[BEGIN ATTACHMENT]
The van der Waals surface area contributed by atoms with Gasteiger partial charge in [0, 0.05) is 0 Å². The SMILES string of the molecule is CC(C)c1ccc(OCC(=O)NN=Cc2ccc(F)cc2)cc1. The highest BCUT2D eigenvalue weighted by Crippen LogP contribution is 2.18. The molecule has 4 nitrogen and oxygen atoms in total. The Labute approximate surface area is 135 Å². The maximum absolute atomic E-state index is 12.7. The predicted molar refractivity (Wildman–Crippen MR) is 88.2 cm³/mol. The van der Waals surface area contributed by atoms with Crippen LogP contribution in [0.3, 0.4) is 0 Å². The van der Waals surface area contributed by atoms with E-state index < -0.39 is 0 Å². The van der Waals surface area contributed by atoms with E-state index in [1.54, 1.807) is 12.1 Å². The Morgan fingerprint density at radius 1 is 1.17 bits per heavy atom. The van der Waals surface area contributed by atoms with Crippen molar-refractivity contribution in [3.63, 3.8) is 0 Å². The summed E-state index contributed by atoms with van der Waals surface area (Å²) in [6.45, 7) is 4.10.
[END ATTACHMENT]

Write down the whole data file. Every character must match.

The van der Waals surface area contributed by atoms with Gasteiger partial charge in [0, 0.05) is 0 Å². The SMILES string of the molecule is CC(C)c1ccc(OCC(=O)NN=Cc2ccc(F)cc2)cc1. The highest BCUT2D eigenvalue weighted by Crippen LogP contribution is 2.18. The molecule has 4 nitrogen and oxygen atoms in total. The Labute approximate surface area is 135 Å². The maximum absolute atomic E-state index is 12.7. The predicted molar refractivity (Wildman–Crippen MR) is 88.2 cm³/mol. The van der Waals surface area contributed by atoms with Crippen LogP contribution in [0.3, 0.4) is 0 Å². The van der Waals surface area contributed by atoms with E-state index < -0.39 is 0 Å². The van der Waals surface area contributed by atoms with E-state index in [1.54, 1.807) is 12.1 Å². The Morgan fingerprint density at radius 1 is 1.17 bits per heavy atom. The van der Waals surface area contributed by atoms with Crippen molar-refractivity contribution in [3.63, 3.8) is 0 Å². The summed E-state index contributed by atoms with van der Waals surface area (Å²) in [6.45, 7) is 4.10.